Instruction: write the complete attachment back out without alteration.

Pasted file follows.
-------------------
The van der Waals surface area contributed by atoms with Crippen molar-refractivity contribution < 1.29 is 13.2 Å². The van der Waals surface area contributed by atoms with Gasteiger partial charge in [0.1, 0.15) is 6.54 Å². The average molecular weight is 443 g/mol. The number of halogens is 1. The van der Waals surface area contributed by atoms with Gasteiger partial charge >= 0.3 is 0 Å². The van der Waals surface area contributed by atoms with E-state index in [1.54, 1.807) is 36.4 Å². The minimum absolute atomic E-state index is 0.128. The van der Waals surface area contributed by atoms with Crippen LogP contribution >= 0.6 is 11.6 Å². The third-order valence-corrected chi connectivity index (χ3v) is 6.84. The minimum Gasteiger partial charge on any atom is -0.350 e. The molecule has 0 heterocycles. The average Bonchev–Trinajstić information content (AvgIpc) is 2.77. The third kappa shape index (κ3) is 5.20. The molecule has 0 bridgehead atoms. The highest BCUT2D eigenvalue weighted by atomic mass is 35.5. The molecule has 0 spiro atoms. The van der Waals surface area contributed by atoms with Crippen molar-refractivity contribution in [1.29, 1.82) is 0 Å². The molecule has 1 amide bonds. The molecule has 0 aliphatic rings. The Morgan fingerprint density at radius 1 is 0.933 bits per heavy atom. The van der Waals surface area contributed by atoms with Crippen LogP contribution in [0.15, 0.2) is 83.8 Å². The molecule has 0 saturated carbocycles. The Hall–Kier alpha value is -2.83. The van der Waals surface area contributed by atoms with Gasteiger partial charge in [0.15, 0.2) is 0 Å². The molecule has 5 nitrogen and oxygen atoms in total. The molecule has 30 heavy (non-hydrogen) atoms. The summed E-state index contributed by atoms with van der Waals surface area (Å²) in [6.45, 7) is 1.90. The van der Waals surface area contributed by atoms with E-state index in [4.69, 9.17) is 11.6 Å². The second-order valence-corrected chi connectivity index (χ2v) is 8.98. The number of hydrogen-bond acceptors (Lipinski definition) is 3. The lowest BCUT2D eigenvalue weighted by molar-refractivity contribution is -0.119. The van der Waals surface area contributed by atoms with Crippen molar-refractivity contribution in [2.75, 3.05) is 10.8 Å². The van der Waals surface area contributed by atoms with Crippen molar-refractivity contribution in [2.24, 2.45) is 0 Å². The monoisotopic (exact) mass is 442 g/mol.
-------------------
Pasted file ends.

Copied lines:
The van der Waals surface area contributed by atoms with Crippen molar-refractivity contribution < 1.29 is 13.2 Å². The van der Waals surface area contributed by atoms with Gasteiger partial charge in [0.1, 0.15) is 6.54 Å². The average molecular weight is 443 g/mol. The number of halogens is 1. The van der Waals surface area contributed by atoms with Gasteiger partial charge >= 0.3 is 0 Å². The van der Waals surface area contributed by atoms with E-state index in [1.54, 1.807) is 36.4 Å². The minimum absolute atomic E-state index is 0.128. The van der Waals surface area contributed by atoms with Crippen LogP contribution >= 0.6 is 11.6 Å². The third-order valence-corrected chi connectivity index (χ3v) is 6.84. The minimum Gasteiger partial charge on any atom is -0.350 e. The molecule has 0 heterocycles. The average Bonchev–Trinajstić information content (AvgIpc) is 2.77. The third kappa shape index (κ3) is 5.20. The molecule has 0 bridgehead atoms. The highest BCUT2D eigenvalue weighted by atomic mass is 35.5. The molecule has 0 spiro atoms. The van der Waals surface area contributed by atoms with Crippen molar-refractivity contribution in [1.29, 1.82) is 0 Å². The molecule has 1 amide bonds. The molecule has 0 aliphatic rings. The Morgan fingerprint density at radius 1 is 0.933 bits per heavy atom. The van der Waals surface area contributed by atoms with Crippen LogP contribution in [0.15, 0.2) is 83.8 Å². The molecule has 0 saturated carbocycles. The Hall–Kier alpha value is -2.83. The van der Waals surface area contributed by atoms with Gasteiger partial charge in [0.15, 0.2) is 0 Å². The molecule has 5 nitrogen and oxygen atoms in total. The molecule has 30 heavy (non-hydrogen) atoms. The summed E-state index contributed by atoms with van der Waals surface area (Å²) in [6.45, 7) is 1.90. The van der Waals surface area contributed by atoms with E-state index in [4.69, 9.17) is 11.6 Å². The second-order valence-corrected chi connectivity index (χ2v) is 8.98. The number of hydrogen-bond acceptors (Lipinski definition) is 3. The lowest BCUT2D eigenvalue weighted by molar-refractivity contribution is -0.119. The van der Waals surface area contributed by atoms with Crippen molar-refractivity contribution in [2.75, 3.05) is 10.8 Å². The van der Waals surface area contributed by atoms with Crippen molar-refractivity contribution in [2.24, 2.45) is 0 Å². The monoisotopic (exact) mass is 442 g/mol.